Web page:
By Chelsea Gohd
Origins of life
Experts have predicted for years that, at some point in the near future, we will make the first human discovery of alien life — and that life will be on Mars. At the same time, researchers have worked tirelessly in trying to pinpoint the origins of life on Earth.
Recently, scientists have discovered evidence that could be key to understanding the beginnings of life — namely, indications suggesting ancient hydrothermal deposits on the “sea-floor” of Mars. This hidden site in the Eridania region of Mars might not hold definitive answers about Martians, but could provide clues to how life evolved on our planet.
NASA’s Mars Reconnaissance Orbiter (MRO) observed these deposits in a basin within a southern region on Mars as MRO’s Compact Reconnaissance Spectrometer for Mars identified minerals in the deposits. Recently, an international report published in the journal Nature Communications analyzed the MRO’s observations and concluded that the deposits were most likely formed by hot water, heated by a part of Martian crust that was volcanically active a long, long time ago.
No life (microbial or otherwise) has been identified in the samples, but Paul Niles of NASA’s Johnson Space Center in Houston explained that, “Even if we never find evidence that there’s been life on Mars, this site can tell us about the type of environment where life may have begun on Earth,” he said in a press release from Jet Propulsion Laboratory. “Volcanic activity combined with standing water provided conditions that were likely similar to conditions that existed on Earth at about the same time — when early life was evolving here.”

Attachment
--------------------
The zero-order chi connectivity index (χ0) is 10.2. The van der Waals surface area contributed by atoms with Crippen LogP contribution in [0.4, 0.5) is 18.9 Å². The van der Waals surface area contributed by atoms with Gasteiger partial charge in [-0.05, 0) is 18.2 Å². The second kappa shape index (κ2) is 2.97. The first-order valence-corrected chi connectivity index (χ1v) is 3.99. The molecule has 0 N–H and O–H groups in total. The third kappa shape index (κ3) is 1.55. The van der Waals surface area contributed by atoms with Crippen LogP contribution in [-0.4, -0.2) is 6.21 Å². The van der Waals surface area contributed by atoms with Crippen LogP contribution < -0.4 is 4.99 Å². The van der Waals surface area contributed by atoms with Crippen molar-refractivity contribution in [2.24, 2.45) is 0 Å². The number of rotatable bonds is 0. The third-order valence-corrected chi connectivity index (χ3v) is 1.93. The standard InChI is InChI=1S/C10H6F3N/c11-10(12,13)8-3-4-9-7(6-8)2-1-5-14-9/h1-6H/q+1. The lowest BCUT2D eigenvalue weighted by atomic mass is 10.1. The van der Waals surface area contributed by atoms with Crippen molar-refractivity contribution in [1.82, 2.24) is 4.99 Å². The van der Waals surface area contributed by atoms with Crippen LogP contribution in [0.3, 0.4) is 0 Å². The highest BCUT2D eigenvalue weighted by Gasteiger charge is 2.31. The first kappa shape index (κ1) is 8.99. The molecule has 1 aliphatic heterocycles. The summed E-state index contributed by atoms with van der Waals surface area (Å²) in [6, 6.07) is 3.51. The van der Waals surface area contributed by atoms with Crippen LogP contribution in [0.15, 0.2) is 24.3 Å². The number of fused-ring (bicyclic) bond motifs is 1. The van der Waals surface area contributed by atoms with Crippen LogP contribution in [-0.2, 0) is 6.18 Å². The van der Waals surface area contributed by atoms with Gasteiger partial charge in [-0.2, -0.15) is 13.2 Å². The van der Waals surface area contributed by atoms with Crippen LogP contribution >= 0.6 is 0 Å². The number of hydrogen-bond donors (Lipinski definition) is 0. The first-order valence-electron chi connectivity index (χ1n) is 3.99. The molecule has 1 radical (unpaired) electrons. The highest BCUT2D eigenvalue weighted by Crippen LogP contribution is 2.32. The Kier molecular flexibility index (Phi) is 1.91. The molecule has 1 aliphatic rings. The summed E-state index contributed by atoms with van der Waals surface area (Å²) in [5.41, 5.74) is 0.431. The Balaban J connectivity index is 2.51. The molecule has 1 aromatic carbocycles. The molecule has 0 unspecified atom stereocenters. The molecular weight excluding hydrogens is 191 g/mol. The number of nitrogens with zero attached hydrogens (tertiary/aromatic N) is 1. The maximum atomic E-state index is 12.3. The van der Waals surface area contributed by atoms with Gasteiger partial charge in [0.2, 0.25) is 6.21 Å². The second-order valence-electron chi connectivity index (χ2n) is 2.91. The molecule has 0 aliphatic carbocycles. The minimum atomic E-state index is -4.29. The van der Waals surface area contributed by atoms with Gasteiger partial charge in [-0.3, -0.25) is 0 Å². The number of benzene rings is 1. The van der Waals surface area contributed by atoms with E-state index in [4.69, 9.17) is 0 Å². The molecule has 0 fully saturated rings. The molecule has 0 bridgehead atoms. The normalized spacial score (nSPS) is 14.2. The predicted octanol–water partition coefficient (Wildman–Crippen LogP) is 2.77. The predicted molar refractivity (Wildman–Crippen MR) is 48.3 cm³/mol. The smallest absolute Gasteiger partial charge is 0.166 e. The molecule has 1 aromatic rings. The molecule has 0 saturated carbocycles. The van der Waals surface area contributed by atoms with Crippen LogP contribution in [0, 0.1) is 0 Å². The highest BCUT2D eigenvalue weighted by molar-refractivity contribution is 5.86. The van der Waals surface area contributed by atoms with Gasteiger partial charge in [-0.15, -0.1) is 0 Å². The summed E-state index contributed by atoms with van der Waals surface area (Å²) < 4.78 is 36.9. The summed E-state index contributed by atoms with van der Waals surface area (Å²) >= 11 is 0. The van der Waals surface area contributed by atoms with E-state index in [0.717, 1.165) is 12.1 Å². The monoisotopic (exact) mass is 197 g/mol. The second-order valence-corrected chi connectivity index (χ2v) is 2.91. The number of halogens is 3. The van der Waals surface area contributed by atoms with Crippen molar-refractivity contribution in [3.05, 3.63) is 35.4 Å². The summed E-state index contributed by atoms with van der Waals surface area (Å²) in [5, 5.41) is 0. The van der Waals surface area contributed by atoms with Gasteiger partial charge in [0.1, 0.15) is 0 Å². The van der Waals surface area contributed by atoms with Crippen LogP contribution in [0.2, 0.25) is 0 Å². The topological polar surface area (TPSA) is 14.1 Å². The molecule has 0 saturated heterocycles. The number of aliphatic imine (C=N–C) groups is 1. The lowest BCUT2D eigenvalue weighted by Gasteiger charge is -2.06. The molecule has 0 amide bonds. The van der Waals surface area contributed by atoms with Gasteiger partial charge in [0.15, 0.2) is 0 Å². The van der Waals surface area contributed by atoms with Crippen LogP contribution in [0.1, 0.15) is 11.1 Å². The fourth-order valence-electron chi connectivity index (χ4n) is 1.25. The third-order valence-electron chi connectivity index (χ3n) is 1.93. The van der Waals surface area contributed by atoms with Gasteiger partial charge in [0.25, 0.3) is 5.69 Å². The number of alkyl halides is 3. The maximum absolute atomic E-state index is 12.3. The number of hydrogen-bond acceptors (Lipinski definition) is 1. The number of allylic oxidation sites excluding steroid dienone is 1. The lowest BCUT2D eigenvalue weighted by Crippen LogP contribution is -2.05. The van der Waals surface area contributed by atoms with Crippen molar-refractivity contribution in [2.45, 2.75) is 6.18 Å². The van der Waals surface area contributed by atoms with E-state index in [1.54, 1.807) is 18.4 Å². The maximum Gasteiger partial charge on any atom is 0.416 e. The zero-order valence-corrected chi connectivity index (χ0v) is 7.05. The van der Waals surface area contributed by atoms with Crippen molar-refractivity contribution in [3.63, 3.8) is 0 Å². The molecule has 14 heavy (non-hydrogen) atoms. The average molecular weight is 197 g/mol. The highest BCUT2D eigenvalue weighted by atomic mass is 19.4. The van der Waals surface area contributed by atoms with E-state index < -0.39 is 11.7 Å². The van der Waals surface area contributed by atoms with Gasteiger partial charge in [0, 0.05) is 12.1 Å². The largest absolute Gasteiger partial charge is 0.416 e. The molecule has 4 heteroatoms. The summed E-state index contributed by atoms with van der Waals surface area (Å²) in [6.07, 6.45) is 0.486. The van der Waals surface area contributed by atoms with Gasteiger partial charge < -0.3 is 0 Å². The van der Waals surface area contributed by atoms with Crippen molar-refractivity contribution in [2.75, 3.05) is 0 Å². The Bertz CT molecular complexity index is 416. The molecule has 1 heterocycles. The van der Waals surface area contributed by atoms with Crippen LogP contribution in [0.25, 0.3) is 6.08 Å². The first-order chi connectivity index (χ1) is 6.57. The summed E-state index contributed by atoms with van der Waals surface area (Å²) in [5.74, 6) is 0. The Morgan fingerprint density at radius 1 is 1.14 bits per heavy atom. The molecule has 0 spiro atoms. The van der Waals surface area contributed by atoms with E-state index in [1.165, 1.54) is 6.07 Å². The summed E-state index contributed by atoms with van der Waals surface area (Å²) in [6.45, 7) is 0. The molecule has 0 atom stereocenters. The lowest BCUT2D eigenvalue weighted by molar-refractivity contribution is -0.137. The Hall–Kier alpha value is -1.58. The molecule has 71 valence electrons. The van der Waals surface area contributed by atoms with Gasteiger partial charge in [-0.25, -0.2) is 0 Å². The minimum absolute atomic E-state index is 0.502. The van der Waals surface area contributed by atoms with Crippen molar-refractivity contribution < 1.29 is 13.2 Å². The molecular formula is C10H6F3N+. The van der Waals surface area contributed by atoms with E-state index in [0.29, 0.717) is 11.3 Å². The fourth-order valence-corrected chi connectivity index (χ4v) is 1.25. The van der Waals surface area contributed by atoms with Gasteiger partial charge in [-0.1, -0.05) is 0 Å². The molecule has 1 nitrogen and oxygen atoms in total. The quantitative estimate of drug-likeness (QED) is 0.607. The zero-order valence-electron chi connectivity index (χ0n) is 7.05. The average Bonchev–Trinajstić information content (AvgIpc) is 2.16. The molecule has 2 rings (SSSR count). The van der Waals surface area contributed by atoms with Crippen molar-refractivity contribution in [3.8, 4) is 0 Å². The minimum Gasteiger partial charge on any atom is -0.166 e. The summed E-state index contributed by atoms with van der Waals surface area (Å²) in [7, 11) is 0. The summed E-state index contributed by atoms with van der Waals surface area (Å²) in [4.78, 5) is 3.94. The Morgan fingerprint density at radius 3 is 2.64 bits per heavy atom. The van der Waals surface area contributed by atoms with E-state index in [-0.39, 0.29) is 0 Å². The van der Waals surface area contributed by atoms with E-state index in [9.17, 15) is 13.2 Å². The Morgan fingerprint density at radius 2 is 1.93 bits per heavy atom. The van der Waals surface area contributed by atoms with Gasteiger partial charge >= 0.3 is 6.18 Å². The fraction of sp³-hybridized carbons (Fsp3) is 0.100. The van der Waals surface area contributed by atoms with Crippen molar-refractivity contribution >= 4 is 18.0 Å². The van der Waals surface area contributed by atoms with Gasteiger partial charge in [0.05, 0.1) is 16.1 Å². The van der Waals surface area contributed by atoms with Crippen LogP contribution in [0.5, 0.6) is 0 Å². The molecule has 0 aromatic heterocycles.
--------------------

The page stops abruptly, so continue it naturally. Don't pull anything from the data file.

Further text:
These sea-floor deposits are roughly 3.8 billion years old, and around that same time, hydrothermal conditions on the sea-floor of Earth were potentially gearing up for life to begin. Now, because Earth’s crust is still so active, there aren’t clear remnants of this origin period. But this ancient sea-floor on Mars seems to be an excellent candidate for partially simulating Earth’s origin conditions.
“This site gives us a compelling story for a deep, long-lived sea and a deep-sea hydrothermal environment,” Niles said in the press release. “It is evocative of the deep-sea hydrothermal environments on Earth, similar to environments where life might be found on other worlds — life that doesn’t need a nice atmosphere or temperate surface, but just rocks, heat, and water.”
If this discovery does provide understanding into the origins of life on Earth, we could potentially also gain insight into where to look for alien life, whether it be in our solar system or elsewhere. This is an astrobiological feat of epic proportions.
The report which analyzed this discovery states that “Ancient, deep-water hydrothermal deposits in Eridania basin represent a new category of astrobiological target on Mars,” and “Eridania seafloor deposits are not only of interest for Mars exploration, they represent a window into early Earth.”
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